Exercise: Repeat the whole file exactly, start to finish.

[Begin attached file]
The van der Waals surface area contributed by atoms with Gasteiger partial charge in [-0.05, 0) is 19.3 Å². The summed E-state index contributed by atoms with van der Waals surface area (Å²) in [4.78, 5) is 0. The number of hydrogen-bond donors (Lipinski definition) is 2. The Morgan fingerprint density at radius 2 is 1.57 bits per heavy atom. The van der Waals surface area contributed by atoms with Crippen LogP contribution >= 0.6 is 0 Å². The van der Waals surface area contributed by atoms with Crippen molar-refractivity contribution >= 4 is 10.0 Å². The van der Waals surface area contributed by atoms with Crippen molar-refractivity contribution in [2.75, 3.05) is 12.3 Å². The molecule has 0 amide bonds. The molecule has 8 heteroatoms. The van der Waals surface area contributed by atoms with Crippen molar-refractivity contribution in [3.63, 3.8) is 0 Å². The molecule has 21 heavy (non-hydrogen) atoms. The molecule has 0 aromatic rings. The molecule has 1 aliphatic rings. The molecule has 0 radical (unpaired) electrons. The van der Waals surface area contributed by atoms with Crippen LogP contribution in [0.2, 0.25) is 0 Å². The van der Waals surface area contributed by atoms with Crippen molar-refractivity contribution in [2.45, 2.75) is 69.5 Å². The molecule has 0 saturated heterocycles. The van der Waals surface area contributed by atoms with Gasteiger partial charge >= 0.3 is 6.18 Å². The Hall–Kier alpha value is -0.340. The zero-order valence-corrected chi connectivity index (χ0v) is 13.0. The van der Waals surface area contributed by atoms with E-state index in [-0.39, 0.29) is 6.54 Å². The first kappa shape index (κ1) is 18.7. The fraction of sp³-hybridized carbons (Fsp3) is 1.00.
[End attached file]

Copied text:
The van der Waals surface area contributed by atoms with Gasteiger partial charge in [-0.05, 0) is 19.3 Å². The summed E-state index contributed by atoms with van der Waals surface area (Å²) in [4.78, 5) is 0. The number of hydrogen-bond donors (Lipinski definition) is 2. The Morgan fingerprint density at radius 2 is 1.57 bits per heavy atom. The van der Waals surface area contributed by atoms with Crippen LogP contribution >= 0.6 is 0 Å². The van der Waals surface area contributed by atoms with Crippen molar-refractivity contribution >= 4 is 10.0 Å². The van der Waals surface area contributed by atoms with Crippen molar-refractivity contribution in [2.75, 3.05) is 12.3 Å². The molecule has 0 amide bonds. The molecule has 8 heteroatoms. The van der Waals surface area contributed by atoms with Crippen molar-refractivity contribution in [3.63, 3.8) is 0 Å². The molecule has 21 heavy (non-hydrogen) atoms. The molecule has 0 aromatic rings. The molecule has 1 aliphatic rings. The molecule has 0 radical (unpaired) electrons. The van der Waals surface area contributed by atoms with Crippen LogP contribution in [0.2, 0.25) is 0 Å². The van der Waals surface area contributed by atoms with Crippen molar-refractivity contribution in [2.45, 2.75) is 69.5 Å². The molecule has 0 saturated heterocycles. The van der Waals surface area contributed by atoms with Gasteiger partial charge >= 0.3 is 6.18 Å². The Hall–Kier alpha value is -0.340. The zero-order valence-corrected chi connectivity index (χ0v) is 13.0. The van der Waals surface area contributed by atoms with E-state index in [-0.39, 0.29) is 6.54 Å². The first kappa shape index (κ1) is 18.7. The fraction of sp³-hybridized carbons (Fsp3) is 1.00.